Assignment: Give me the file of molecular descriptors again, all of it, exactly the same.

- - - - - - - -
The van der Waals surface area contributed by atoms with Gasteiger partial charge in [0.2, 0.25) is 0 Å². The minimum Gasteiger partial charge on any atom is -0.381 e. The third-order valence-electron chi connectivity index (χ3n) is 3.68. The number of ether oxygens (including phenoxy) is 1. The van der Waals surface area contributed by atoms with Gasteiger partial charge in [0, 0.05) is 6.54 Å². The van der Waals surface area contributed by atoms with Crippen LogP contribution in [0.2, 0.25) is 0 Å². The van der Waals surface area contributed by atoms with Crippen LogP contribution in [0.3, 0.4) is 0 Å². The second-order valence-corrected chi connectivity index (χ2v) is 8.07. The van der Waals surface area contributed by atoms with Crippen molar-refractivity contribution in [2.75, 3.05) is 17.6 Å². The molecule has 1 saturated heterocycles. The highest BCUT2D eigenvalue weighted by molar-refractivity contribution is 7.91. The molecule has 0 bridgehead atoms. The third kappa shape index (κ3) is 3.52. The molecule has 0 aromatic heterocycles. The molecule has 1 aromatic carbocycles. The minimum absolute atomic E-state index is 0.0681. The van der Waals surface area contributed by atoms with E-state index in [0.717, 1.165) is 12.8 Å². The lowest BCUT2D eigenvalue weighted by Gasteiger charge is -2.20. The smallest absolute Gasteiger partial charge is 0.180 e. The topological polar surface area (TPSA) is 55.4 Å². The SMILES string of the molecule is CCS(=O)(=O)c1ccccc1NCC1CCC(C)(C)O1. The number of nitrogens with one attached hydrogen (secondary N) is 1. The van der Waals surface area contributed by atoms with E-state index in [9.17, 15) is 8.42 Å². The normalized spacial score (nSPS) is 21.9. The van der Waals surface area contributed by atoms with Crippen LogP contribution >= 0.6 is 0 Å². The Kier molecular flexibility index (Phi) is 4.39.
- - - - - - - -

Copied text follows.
The van der Waals surface area contributed by atoms with Gasteiger partial charge in [0.2, 0.25) is 0 Å². The minimum Gasteiger partial charge on any atom is -0.381 e. The third-order valence-electron chi connectivity index (χ3n) is 3.68. The number of ether oxygens (including phenoxy) is 1. The van der Waals surface area contributed by atoms with Gasteiger partial charge in [0, 0.05) is 6.54 Å². The van der Waals surface area contributed by atoms with Crippen LogP contribution in [0.2, 0.25) is 0 Å². The van der Waals surface area contributed by atoms with Crippen LogP contribution in [0.3, 0.4) is 0 Å². The second-order valence-corrected chi connectivity index (χ2v) is 8.07. The van der Waals surface area contributed by atoms with Crippen molar-refractivity contribution in [2.75, 3.05) is 17.6 Å². The molecule has 1 saturated heterocycles. The highest BCUT2D eigenvalue weighted by molar-refractivity contribution is 7.91. The molecule has 0 bridgehead atoms. The third kappa shape index (κ3) is 3.52. The molecule has 0 aromatic heterocycles. The molecule has 1 aromatic carbocycles. The minimum absolute atomic E-state index is 0.0681. The van der Waals surface area contributed by atoms with E-state index in [0.717, 1.165) is 12.8 Å². The lowest BCUT2D eigenvalue weighted by Gasteiger charge is -2.20. The smallest absolute Gasteiger partial charge is 0.180 e. The topological polar surface area (TPSA) is 55.4 Å². The SMILES string of the molecule is CCS(=O)(=O)c1ccccc1NCC1CCC(C)(C)O1. The number of nitrogens with one attached hydrogen (secondary N) is 1. The van der Waals surface area contributed by atoms with E-state index in [9.17, 15) is 8.42 Å². The normalized spacial score (nSPS) is 21.9. The van der Waals surface area contributed by atoms with Crippen LogP contribution >= 0.6 is 0 Å². The Kier molecular flexibility index (Phi) is 4.39.